Weightlifting Straps or No Straps and When to Use Them

Straps or no straps? This is question I often get in the gym, and it’s a question I’ve asked myself many times over the years.

The argument for using weightlifting straps is obvious. You can lift more weight with them. However, the argument against using straps is that your grip strength may suffer. So I’d like to go over the pros and cons of using weightlifting straps. Lastly, I’ll give you my specific method of when to use lifting straps.

Pros of Using Weightlifting Straps

If you’re doing a bodybuilding style workout, you’re goal is to target the specific muscle you’re working. You’re not concerned so much with grip strength or any supporting muscles.

An example is doing dumbbell rows for back. You want to exhaust your lats. Typically, you’re grip strength is going to give out before your back muscles do. Using weightlifting straps will allow you to get those last few reps, which is where muscle exhaustion takes place. Without the assistance of straps, you’re sort of cheating yourself out of maximum muscle growth.

Another example is if you’re training for strength. Let’s say you’re wanting to get your max on deadlifts. This is a powerful multi-joint compound exercise, and if you practice, you’ll be able to pull a ton of weight. But you’re going to be limited by your grip strength, so naturally using weightlifting straps will help you lift more.


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Cons of Using Weightlifting Straps

There are a couple of downsides to using weightlifting straps. We’ve gone over the most common already; grip strength. If you use them all the time, your grip will ultimately suffer. This may or may not be a bad thing. However, the muscles used to grip the bar are indeed supporting muscles. So you do need to strengthen them to some extent.

Another downfall of using lifting straps is if you’re a strength competitor, you may not be allowed to use straps. Sometimes true strength is measured by what you can lift as a raw lift, meaning using no support, such as straps.

Using lifting straps can also inhibit your guard. The types of exercises you would use straps for usually involve the lower back. Using any type of support, whether it be straps or a weightlifting belt, can trick us into getting lazy on the lift, which could result in injury. I’ve personally experienced this before. So you really have to be on guard and stay focused (whether you’re using straps or not).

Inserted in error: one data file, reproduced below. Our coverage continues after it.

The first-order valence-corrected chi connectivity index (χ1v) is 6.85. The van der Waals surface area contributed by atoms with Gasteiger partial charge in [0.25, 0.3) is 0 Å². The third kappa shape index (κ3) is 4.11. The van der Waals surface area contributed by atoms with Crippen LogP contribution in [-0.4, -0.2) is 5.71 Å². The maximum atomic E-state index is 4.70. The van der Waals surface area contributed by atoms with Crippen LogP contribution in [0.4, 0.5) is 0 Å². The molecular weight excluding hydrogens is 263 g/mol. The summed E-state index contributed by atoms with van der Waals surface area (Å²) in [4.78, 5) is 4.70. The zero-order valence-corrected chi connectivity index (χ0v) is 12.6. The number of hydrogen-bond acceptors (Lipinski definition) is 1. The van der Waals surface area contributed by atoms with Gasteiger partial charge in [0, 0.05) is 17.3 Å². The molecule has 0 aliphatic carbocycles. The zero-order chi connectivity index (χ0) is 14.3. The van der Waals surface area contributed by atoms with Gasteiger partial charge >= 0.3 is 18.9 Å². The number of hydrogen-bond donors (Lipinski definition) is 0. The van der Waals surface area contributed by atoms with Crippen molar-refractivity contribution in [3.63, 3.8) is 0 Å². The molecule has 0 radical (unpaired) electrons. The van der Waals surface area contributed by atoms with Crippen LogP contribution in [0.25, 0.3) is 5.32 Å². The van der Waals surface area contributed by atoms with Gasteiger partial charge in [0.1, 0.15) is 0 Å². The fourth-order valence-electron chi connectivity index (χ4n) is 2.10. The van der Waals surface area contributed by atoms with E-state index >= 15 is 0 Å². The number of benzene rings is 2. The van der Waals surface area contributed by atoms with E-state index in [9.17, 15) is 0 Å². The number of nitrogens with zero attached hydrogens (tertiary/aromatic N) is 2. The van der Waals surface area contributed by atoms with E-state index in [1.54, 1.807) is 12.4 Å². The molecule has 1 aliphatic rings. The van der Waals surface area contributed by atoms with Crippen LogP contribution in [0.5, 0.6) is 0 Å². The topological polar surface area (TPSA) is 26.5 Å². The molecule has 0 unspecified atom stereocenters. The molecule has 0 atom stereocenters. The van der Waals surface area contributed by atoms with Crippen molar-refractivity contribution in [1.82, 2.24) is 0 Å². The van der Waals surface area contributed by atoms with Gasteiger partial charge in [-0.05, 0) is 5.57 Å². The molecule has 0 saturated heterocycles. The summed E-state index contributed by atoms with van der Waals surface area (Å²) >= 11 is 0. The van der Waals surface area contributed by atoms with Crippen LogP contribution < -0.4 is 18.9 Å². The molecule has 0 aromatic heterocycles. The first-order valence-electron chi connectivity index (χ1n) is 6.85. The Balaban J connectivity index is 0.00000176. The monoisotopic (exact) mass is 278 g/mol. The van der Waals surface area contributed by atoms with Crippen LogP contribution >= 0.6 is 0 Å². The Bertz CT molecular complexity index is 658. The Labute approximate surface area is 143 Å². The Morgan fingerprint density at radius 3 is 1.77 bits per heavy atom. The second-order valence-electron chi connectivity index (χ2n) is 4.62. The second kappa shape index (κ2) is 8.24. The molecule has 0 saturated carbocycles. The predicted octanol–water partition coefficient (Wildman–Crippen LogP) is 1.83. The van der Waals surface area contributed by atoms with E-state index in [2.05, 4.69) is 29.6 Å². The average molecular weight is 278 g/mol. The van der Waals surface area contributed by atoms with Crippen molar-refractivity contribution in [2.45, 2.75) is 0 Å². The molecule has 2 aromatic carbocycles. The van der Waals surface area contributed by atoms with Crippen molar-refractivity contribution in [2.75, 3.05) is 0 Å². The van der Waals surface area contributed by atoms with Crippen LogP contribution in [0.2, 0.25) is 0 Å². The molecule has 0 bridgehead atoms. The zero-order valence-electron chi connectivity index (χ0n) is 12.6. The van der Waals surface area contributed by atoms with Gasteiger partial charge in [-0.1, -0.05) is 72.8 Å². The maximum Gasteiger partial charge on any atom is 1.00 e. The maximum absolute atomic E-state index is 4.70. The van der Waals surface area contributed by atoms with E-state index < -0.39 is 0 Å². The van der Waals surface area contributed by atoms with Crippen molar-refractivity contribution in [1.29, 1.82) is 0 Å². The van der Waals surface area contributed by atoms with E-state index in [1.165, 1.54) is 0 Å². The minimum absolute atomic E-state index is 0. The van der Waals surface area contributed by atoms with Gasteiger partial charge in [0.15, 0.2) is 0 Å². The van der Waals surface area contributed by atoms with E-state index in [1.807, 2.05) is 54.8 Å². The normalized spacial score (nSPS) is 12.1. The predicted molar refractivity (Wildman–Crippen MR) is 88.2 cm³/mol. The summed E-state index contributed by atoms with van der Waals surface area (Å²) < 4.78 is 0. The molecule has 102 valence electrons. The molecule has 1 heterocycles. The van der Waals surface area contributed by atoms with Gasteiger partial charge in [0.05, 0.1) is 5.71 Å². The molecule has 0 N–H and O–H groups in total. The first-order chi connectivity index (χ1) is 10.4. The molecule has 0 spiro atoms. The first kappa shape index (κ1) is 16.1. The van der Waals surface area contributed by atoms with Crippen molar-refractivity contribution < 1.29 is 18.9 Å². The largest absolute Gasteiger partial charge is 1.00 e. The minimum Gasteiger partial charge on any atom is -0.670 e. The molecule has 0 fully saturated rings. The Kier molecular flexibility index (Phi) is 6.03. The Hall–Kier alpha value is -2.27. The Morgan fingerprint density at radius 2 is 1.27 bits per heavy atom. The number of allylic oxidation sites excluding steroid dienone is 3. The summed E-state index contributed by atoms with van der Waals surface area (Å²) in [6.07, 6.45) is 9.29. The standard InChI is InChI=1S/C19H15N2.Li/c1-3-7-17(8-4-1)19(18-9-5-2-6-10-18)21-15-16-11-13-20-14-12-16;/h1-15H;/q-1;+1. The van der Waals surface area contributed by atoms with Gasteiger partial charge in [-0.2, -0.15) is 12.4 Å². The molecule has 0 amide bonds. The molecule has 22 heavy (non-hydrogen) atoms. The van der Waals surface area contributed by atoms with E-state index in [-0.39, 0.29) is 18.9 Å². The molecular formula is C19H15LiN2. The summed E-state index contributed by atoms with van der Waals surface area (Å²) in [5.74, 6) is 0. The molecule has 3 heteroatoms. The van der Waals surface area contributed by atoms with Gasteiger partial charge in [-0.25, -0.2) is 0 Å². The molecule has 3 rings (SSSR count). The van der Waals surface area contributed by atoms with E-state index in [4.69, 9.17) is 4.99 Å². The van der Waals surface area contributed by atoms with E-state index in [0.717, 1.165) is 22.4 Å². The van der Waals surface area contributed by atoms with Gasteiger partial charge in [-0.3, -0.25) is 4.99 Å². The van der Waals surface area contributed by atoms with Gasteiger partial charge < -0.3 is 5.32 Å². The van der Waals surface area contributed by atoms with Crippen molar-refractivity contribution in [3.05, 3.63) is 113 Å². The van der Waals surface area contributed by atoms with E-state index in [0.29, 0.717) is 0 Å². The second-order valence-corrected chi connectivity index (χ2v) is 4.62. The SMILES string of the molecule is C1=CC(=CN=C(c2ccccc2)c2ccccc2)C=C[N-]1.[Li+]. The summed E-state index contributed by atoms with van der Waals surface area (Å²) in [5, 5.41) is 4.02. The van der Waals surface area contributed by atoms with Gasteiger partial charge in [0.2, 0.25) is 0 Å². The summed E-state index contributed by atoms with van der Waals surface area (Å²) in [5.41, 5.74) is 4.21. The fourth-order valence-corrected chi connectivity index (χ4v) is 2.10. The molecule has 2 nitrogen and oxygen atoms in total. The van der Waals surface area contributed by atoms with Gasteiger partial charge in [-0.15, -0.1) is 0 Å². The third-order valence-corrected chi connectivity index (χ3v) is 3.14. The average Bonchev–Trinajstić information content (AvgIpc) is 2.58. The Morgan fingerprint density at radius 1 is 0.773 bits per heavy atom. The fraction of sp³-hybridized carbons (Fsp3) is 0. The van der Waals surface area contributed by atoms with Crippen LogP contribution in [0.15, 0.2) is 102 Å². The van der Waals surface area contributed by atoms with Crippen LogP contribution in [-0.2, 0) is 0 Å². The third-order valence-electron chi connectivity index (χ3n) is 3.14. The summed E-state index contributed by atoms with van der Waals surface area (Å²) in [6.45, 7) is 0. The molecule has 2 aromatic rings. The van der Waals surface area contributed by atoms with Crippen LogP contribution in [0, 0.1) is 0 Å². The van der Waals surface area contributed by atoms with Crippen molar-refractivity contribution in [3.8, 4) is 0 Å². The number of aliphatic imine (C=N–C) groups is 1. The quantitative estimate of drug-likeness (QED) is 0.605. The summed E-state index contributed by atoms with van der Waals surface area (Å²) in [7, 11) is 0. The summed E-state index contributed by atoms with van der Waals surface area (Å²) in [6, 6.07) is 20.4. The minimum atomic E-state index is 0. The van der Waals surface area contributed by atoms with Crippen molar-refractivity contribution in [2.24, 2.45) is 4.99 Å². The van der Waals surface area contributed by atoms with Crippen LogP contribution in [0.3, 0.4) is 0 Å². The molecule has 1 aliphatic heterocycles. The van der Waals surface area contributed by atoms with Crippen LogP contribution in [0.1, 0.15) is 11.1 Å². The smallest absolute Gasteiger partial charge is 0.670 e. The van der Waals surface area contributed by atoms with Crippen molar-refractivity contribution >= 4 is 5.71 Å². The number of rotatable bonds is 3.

When to Use Lifting Straps

Rather than ‘straps vs. no straps‘ I prefer to use balance, like with most things in life. There’s a time and place.

For starters, there are only certain exercises I will use straps for. In fact, there are only three.

  • Barbell rows
  • Dumbbell rows
  • Deadlifts

There are other exercises I could use them for. Like I’ve seen some folks use straps on seated rows and lat pulldowns. To me, that’s going a bit overboard.

Also, I don’t use straps for every single set on those above exercises I mentioned. I start out with a raw grip; no straps. I typically only use weightlifting straps for the final set or two (I go up in weight each set; reverse pyramid).

Here’s an example of what I do for barbell rows on back day:

  • Set 1 x 12 reps; no straps
  • Set 2 x 10 reps; no straps
  • Set 3 x 8 reps; straps
  • Set 4 x 6 reps; straps

Here’s another example of my typical dumbbell row workout:

  • Set 1 x 10 reps; no straps
  • Set 2 x 8 reps; no straps
  • Set 3 x 6 reps; straps

This gives me the best of both worlds. I build my grip strength with those first few sets. One my final set (or sometimes my last two sets), I’ll throw on the weightlifting straps. This allows me to lift the maximum amount of weight and reach muscle exhaustion on that set.

The moral of this story is you don’t have to go to the extreme of ‘straps vs. no straps.’ There’s a feasible balance here, as you can see.

Leave a comment and let me know how you use weightlifting straps.

Train with Passion,

Jason

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